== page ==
Andrew Russell Garfield (born 20 August 1983) is an English and American actor. An alumnus of the Royal Central School of Speech and Drama, he has received various accolades, including a Tony Award, a British Academy Television Award, and a Golden Globe Award, in addition to nominations for two Academy Awards, a Laurence Olivier Award, and three British Academy Film Awards.
Born in Los Angeles and raised in Epsom, England, Garfield began his career on the UK stage and in television productions. He made his feature-film debut in the 2007 ensemble drama Lions for Lambs. Also that year, his performance in the television film Boy A earned him the British Academy Television Award for Best Actor. He came to international attention in 2010 with supporting roles in the drama The Social Network, for which he received nominations for a BAFTA Award and a Golden Globe Award for portraying Eduardo Saverin, and the science-fiction romance Never Let Me Go, for which he won a British Independent Film Award. Garfield subsequently gained wider recognition for playing Spider-Man in the superhero film The Amazing Spider-Man (2012) and its 2014 sequel. In 2016, Garfield starred in Mel Gibson's war film Hacksaw Ridge and Martin Scorsese's religious epic Silence. His portrayal of Desmond T. Doss in the former earned him nominations for an Academy Award, BAFTA Award, Screen Actors Guild Award, and Golden Globe Award, all for Best Actor. In 2021, he portrayed Jonathan Larson in the musical Tick, Tick... Boom! and reprised his role as Spider-Man in Spider-Man: No Way Home. The former earned Garfield his first Golden Globe Award and second Academy Award nomination.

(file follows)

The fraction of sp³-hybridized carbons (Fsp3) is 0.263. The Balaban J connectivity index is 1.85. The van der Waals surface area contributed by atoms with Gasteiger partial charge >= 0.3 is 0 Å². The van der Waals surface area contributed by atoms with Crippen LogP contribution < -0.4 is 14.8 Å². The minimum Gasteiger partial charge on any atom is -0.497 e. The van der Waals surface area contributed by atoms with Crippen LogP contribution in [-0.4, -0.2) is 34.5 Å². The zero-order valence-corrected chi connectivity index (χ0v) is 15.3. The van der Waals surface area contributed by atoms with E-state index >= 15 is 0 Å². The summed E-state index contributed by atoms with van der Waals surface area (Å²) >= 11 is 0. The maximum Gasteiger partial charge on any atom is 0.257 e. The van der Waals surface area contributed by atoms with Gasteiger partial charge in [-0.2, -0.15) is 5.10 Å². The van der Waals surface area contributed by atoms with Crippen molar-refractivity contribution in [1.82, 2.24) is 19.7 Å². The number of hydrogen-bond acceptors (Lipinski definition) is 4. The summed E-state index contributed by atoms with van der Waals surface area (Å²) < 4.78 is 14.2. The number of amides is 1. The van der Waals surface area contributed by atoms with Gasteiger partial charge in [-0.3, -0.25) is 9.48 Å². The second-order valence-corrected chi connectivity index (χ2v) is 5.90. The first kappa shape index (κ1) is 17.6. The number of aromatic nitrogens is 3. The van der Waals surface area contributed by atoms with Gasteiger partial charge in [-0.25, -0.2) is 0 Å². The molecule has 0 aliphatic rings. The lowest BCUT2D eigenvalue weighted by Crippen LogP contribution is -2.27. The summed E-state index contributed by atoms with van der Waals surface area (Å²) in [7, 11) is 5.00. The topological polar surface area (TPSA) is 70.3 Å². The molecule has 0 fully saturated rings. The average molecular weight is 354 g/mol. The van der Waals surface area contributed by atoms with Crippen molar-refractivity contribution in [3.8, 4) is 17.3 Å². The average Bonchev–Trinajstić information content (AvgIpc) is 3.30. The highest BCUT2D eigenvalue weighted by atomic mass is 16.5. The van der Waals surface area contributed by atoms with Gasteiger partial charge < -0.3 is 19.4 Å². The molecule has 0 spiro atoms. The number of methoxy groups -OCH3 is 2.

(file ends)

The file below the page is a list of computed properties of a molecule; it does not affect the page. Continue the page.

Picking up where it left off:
On stage, Garfield has played Biff in a 2012 Broadway revival of Arthur Miller's play Death of a Salesman starring alongside Philip Seymour Hoffman and directed by Mike Nichols. His performance earned him his first nomination for a 2012 Tony Award for Best Actor in a Featured Role in a Play. In 2017, Garfield starred as Prior Walter in a production of Angels in America at the Royal National Theatre in London, a role for which he was nominated for a Laurence Olivier Award for Best Actor in a Leading Role in a Play. In 2018, he reprised the role on Broadway at the Neil Simon Theatre, for which he received a Tony Award for Best Actor in a Leading Role in a Play in the same year.
To the INFP personality types life is a long quest for meaning and harmony and their personal values are so important to them. This means that it is essential to the INFP that their beliefs and their actions are totally in sync at all times. An INFP is unlikely to take any action which they don’t believe in their heart is right. Yet there is a crusading side to the INFP which would surprise even those who knew the person well. When a personal value, or belief is trodden on, then the INFP can become outspoken and turn on the transgressor. They are so private that their values are usually well hidden so that other people may not realise, but the INFP becomes like a champion of the cause and will be expressive, animated and at times go for the jugular.